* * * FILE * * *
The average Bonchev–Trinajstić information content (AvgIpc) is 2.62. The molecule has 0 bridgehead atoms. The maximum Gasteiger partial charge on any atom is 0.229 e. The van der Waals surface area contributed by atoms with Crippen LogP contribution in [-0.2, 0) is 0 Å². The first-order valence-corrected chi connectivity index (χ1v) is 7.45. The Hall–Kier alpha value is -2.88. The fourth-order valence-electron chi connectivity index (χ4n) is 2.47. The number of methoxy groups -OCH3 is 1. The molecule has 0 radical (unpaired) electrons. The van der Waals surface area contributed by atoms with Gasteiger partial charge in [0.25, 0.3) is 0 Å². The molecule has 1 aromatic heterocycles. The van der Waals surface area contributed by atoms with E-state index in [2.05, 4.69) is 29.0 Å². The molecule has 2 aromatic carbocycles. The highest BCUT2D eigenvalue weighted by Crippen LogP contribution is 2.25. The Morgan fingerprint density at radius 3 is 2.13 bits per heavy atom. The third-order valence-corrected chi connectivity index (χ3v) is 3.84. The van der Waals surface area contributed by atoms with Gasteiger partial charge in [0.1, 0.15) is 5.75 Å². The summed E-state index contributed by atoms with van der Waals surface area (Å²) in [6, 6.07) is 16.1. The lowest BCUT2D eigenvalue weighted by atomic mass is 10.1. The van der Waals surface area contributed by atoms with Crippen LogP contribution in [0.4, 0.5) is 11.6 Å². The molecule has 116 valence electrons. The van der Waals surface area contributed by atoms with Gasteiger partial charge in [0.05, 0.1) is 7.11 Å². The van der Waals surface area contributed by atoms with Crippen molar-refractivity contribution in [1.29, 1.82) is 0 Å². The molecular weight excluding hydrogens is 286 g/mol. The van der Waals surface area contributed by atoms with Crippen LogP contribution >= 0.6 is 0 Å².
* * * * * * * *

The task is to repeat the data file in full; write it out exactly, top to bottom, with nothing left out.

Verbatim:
The average Bonchev–Trinajstić information content (AvgIpc) is 2.62. The molecule has 0 bridgehead atoms. The maximum Gasteiger partial charge on any atom is 0.229 e. The van der Waals surface area contributed by atoms with Crippen LogP contribution in [-0.2, 0) is 0 Å². The first-order valence-corrected chi connectivity index (χ1v) is 7.45. The Hall–Kier alpha value is -2.88. The fourth-order valence-electron chi connectivity index (χ4n) is 2.47. The number of methoxy groups -OCH3 is 1. The molecule has 0 radical (unpaired) electrons. The van der Waals surface area contributed by atoms with Gasteiger partial charge in [0.25, 0.3) is 0 Å². The molecule has 1 aromatic heterocycles. The van der Waals surface area contributed by atoms with E-state index in [2.05, 4.69) is 29.0 Å². The molecule has 2 aromatic carbocycles. The highest BCUT2D eigenvalue weighted by Crippen LogP contribution is 2.25. The Morgan fingerprint density at radius 3 is 2.13 bits per heavy atom. The third-order valence-corrected chi connectivity index (χ3v) is 3.84. The van der Waals surface area contributed by atoms with Gasteiger partial charge in [0.1, 0.15) is 5.75 Å². The summed E-state index contributed by atoms with van der Waals surface area (Å²) in [6, 6.07) is 16.1. The lowest BCUT2D eigenvalue weighted by atomic mass is 10.1. The van der Waals surface area contributed by atoms with Crippen LogP contribution in [0.4, 0.5) is 11.6 Å². The molecule has 116 valence electrons. The van der Waals surface area contributed by atoms with Gasteiger partial charge in [0.05, 0.1) is 7.11 Å². The van der Waals surface area contributed by atoms with Crippen molar-refractivity contribution in [1.29, 1.82) is 0 Å². The molecular weight excluding hydrogens is 286 g/mol. The van der Waals surface area contributed by atoms with Crippen LogP contribution >= 0.6 is 0 Å².